New York’s Rockland County has declared a state of emergency this Tuesday. Officials also issued a directive barring unvaccinated children from all public spaces.

Do not enter sign.

Unvaccinated children will be banned from entering public spaces for the next 30 days.
Image credits Nicholas Jackson.

The outbreak began last October and has afflicted 153 people so far, mostly children. In a bid to prevent further infections, the county barred unvaccinated children from public spaces for 30 days, or until they receive their vaccines. Anti-vaccine parents tried to take the decision down in federal court but their case was dismissed.

State of emergency

“We must not allow this outbreak to continue indefinitely,” said County Executive Ed Day in a statement announcing the emergency declaration. “Every action we have taken since the beginning of this outbreak has been designed to maximize vaccinations and minimize exposures.”

“We are taking the next step in that endeavor today. We must do everything in our power to end this outbreak and protect the health of those who cannot be vaccinated for medical reasons and that of children too young to be vaccinated.”

Last September, a traveler arrived in Rockland from Israel, which is also struggling with outbreaks of the highly infectious virus. It has since spread through the local communities, particularly among the county’s insular Orthodox Jews, authorities note, and other groups with low average vaccination rates. Currently, Rockwell is one of six locations in America going through a measles outbreak.

Starting from midnight on Wednesday, March 27, anyone aged 18 or younger who has not been vaccinated against measles will not be allowed to access public spaces in Rockland for 30 days — or until they get the shot. In their directive, authorities define public spaces as areas where “more than 10 persons are intended to congregate for purposes such as civic, governmental, social, or religious functions, or for recreation or shopping, or for food or drink consumption, or awaiting transportation, or for daycare or educational purposes, or for medical treatment. A place of public assembly shall also include public transportation vehicles, including but not limited to, publicly or privately owned buses or trains.”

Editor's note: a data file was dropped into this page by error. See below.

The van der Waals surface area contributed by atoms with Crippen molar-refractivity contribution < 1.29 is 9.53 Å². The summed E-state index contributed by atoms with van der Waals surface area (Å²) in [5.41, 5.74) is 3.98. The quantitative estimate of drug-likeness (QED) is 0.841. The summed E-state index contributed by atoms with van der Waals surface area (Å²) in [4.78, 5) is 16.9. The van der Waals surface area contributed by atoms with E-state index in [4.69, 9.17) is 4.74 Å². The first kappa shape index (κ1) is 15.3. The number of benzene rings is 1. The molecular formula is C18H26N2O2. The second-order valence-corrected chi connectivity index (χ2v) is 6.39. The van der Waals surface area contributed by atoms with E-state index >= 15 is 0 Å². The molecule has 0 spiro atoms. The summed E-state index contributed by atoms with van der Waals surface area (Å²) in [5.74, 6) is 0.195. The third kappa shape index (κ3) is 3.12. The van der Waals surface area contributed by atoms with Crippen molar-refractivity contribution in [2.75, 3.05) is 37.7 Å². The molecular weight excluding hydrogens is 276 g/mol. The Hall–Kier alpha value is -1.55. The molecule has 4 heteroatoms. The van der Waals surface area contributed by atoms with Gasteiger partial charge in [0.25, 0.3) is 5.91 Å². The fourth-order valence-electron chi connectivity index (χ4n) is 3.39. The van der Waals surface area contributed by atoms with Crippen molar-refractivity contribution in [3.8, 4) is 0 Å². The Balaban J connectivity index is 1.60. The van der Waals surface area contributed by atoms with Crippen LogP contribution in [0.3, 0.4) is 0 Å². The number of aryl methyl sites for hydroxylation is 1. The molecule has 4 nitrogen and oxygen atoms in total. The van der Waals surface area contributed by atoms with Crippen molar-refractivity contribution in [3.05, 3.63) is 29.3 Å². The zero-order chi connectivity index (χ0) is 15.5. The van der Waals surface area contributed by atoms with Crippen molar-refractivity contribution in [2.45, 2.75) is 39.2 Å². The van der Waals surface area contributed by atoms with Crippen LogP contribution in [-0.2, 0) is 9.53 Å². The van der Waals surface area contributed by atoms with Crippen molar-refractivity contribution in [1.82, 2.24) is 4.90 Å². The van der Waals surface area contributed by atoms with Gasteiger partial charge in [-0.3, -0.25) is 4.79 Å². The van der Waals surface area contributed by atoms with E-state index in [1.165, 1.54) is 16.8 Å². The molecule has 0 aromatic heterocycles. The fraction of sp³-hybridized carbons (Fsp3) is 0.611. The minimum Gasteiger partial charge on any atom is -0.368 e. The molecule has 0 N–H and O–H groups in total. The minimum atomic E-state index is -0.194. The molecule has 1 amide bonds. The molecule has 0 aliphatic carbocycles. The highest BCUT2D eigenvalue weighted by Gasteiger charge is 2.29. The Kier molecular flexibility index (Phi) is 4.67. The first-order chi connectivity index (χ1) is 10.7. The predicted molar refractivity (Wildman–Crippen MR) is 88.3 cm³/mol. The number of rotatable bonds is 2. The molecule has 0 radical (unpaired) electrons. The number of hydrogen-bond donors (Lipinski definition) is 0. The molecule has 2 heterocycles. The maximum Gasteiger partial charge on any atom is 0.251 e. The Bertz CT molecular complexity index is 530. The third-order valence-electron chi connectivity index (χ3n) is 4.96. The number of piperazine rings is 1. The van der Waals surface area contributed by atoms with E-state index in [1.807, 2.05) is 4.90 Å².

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“We’re not punishing the people who are doing the right thing already and following the rules. We just want to encourage everyone to do the right thing so we can stop this outbreak,” said John Lyon, Rockland County Executive Ed Day’s director of strategic communications.
The step is “extremely unusual. [We] don’t believe it’s been done anywhere in the country before.”

So it’s pretty comprehensive. The prohibition was decided upon after county health officials announced six new exposure sites in Spring Valley and Monsey, including several supermarkets, public transport areas, and other social hotspots says USA Today. It also follows an order the county issued last December which barred unvaccinated children from schools in the 10952 and 10977 ZIP codes that were not at a minimum 95% vaccination rate. Taken together, the two are intended to stymie the spread of the measles virus by limiting potential exposure to those most at risk: the unvaccinated.

These measures didn’t go unchallenged. Earlier this month, ArsTechnica reports, anti-vaccination parents took the ban to court. It violated their religious freedom, they argued, as they had used religious exemptions to opt their children out of the standard vaccination programme. However, their case was denied, and the judge did not agree to issue a temporary injunction that would let the children return to school.

Personally, I think that was the right move on the part of the judge. Some of the parents, however, seem not to agree:

“As this outbreak has continued, our inspectors have begun to meet resistance from those they are trying to protect. They have been hung up on or told not to call again. They’ve been told ‘we’re not discussing this, do not come back,’ when visiting the homes of infected individuals as part of their investigations,” Day noted in his announcement.

“This type of response is unacceptable and irresponsible. It endangers the health and wellbeing of others and displays a shocking lack of responsibility and concern for others in our community.”

So far this year, the Centers for Disease Control and Prevention has confirmed 314 cases of measles across 15 states. This figure stood at 372 cases total in 2018 and 120 in 2017.

Day said the timing of this ban was meant to coincide with family gatherings during the upcoming holidays of Passover and Easter. Noncompliance will incur penalties of six months in jail or a $500 fine, although law enforcement will not be deployed at any location seeking proof of vaccination, Day adds.